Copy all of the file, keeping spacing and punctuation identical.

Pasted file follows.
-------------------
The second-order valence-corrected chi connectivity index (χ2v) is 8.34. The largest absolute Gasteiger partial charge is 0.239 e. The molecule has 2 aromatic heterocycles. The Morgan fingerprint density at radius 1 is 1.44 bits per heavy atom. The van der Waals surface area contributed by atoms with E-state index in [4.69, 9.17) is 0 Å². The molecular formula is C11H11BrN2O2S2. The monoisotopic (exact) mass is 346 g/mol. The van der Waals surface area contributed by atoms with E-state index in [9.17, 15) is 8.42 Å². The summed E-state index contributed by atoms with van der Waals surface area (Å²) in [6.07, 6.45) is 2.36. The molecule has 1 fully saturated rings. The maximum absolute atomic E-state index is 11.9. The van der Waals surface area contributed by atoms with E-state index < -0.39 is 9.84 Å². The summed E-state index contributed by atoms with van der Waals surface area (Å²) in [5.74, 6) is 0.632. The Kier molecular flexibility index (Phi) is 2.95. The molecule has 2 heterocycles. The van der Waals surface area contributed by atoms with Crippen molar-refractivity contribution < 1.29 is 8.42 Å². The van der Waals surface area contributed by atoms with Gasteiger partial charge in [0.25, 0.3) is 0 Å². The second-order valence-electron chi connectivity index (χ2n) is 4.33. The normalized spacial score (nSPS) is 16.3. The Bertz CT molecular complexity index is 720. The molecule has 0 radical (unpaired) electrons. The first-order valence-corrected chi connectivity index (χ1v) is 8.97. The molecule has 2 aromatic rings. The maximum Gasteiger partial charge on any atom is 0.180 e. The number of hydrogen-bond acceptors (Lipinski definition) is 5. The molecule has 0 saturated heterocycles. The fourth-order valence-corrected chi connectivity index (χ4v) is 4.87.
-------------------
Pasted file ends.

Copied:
The second-order valence-corrected chi connectivity index (χ2v) is 8.34. The largest absolute Gasteiger partial charge is 0.239 e. The molecule has 2 aromatic heterocycles. The Morgan fingerprint density at radius 1 is 1.44 bits per heavy atom. The van der Waals surface area contributed by atoms with E-state index in [4.69, 9.17) is 0 Å². The molecular formula is C11H11BrN2O2S2. The monoisotopic (exact) mass is 346 g/mol. The van der Waals surface area contributed by atoms with E-state index in [9.17, 15) is 8.42 Å². The summed E-state index contributed by atoms with van der Waals surface area (Å²) in [6.07, 6.45) is 2.36. The molecule has 1 fully saturated rings. The maximum absolute atomic E-state index is 11.9. The van der Waals surface area contributed by atoms with E-state index < -0.39 is 9.84 Å². The summed E-state index contributed by atoms with van der Waals surface area (Å²) in [5.74, 6) is 0.632. The Kier molecular flexibility index (Phi) is 2.95. The molecule has 2 heterocycles. The van der Waals surface area contributed by atoms with Crippen molar-refractivity contribution < 1.29 is 8.42 Å². The van der Waals surface area contributed by atoms with Gasteiger partial charge in [0.25, 0.3) is 0 Å². The second-order valence-electron chi connectivity index (χ2n) is 4.33. The normalized spacial score (nSPS) is 16.3. The Bertz CT molecular complexity index is 720. The molecule has 0 radical (unpaired) electrons. The first-order valence-corrected chi connectivity index (χ1v) is 8.97. The molecule has 2 aromatic rings. The maximum Gasteiger partial charge on any atom is 0.180 e. The number of hydrogen-bond acceptors (Lipinski definition) is 5. The molecule has 0 saturated heterocycles. The fourth-order valence-corrected chi connectivity index (χ4v) is 4.87.